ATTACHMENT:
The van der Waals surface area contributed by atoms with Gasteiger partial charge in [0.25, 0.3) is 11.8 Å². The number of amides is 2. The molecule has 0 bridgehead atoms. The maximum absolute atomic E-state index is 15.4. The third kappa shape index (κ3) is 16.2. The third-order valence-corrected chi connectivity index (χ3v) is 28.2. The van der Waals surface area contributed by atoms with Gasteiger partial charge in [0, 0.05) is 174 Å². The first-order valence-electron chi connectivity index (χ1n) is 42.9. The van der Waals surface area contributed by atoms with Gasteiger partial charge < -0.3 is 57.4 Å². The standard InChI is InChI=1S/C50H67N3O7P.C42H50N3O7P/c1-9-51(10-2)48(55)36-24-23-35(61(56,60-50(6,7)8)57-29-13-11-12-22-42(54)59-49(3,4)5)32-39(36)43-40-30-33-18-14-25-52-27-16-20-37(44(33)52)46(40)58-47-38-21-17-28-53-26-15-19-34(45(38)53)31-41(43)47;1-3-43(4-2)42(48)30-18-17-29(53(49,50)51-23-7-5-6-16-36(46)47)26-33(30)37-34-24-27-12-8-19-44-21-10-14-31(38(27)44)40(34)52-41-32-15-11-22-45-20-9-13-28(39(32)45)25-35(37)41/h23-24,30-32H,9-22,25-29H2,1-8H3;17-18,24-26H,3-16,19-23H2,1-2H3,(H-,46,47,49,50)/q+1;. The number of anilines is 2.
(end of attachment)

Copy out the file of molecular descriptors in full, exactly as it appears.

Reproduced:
The van der Waals surface area contributed by atoms with Gasteiger partial charge in [0.25, 0.3) is 11.8 Å². The number of amides is 2. The molecule has 0 bridgehead atoms. The maximum absolute atomic E-state index is 15.4. The third kappa shape index (κ3) is 16.2. The third-order valence-corrected chi connectivity index (χ3v) is 28.2. The van der Waals surface area contributed by atoms with Gasteiger partial charge in [0, 0.05) is 174 Å². The first-order valence-electron chi connectivity index (χ1n) is 42.9. The van der Waals surface area contributed by atoms with Gasteiger partial charge < -0.3 is 57.4 Å². The standard InChI is InChI=1S/C50H67N3O7P.C42H50N3O7P/c1-9-51(10-2)48(55)36-24-23-35(61(56,60-50(6,7)8)57-29-13-11-12-22-42(54)59-49(3,4)5)32-39(36)43-40-30-33-18-14-25-52-27-16-20-37(44(33)52)46(40)58-47-38-21-17-28-53-26-15-19-34(45(38)53)31-41(43)47;1-3-43(4-2)42(48)30-18-17-29(53(49,50)51-23-7-5-6-16-36(46)47)26-33(30)37-34-24-27-12-8-19-44-21-10-14-31(38(27)44)40(34)52-41-32-15-11-22-45-20-9-13-28(39(32)45)25-35(37)41/h23-24,30-32H,9-22,25-29H2,1-8H3;17-18,24-26H,3-16,19-23H2,1-2H3,(H-,46,47,49,50)/q+1;. The number of anilines is 2.